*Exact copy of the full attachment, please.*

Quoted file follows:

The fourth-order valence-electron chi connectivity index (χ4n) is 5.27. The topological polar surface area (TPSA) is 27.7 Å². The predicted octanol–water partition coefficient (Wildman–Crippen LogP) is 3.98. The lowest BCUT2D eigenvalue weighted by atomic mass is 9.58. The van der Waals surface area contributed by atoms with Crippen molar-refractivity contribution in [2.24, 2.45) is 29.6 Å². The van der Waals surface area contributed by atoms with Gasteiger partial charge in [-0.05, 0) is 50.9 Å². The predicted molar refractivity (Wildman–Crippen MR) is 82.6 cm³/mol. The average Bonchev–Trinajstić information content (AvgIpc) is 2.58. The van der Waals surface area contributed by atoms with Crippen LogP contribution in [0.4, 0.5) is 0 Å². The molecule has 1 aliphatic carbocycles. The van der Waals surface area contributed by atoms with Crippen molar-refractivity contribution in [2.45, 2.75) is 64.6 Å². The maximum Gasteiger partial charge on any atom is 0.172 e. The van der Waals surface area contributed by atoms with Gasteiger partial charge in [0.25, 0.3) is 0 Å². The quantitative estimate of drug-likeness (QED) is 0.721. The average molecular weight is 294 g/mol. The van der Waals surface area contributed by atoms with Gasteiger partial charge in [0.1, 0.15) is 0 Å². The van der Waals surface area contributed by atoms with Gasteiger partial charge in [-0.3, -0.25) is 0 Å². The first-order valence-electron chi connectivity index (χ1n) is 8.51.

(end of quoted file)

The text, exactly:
The fourth-order valence-electron chi connectivity index (χ4n) is 5.27. The topological polar surface area (TPSA) is 27.7 Å². The predicted octanol–water partition coefficient (Wildman–Crippen LogP) is 3.98. The lowest BCUT2D eigenvalue weighted by atomic mass is 9.58. The van der Waals surface area contributed by atoms with Crippen molar-refractivity contribution in [2.24, 2.45) is 29.6 Å². The van der Waals surface area contributed by atoms with Gasteiger partial charge in [-0.05, 0) is 50.9 Å². The predicted molar refractivity (Wildman–Crippen MR) is 82.6 cm³/mol. The average Bonchev–Trinajstić information content (AvgIpc) is 2.58. The van der Waals surface area contributed by atoms with Crippen LogP contribution in [0.4, 0.5) is 0 Å². The molecule has 1 aliphatic carbocycles. The van der Waals surface area contributed by atoms with Crippen molar-refractivity contribution in [2.45, 2.75) is 64.6 Å². The maximum Gasteiger partial charge on any atom is 0.172 e. The van der Waals surface area contributed by atoms with Gasteiger partial charge in [0.25, 0.3) is 0 Å². The quantitative estimate of drug-likeness (QED) is 0.721. The average molecular weight is 294 g/mol. The van der Waals surface area contributed by atoms with Gasteiger partial charge in [0.1, 0.15) is 0 Å². The van der Waals surface area contributed by atoms with Gasteiger partial charge in [-0.3, -0.25) is 0 Å². The first-order valence-electron chi connectivity index (χ1n) is 8.51.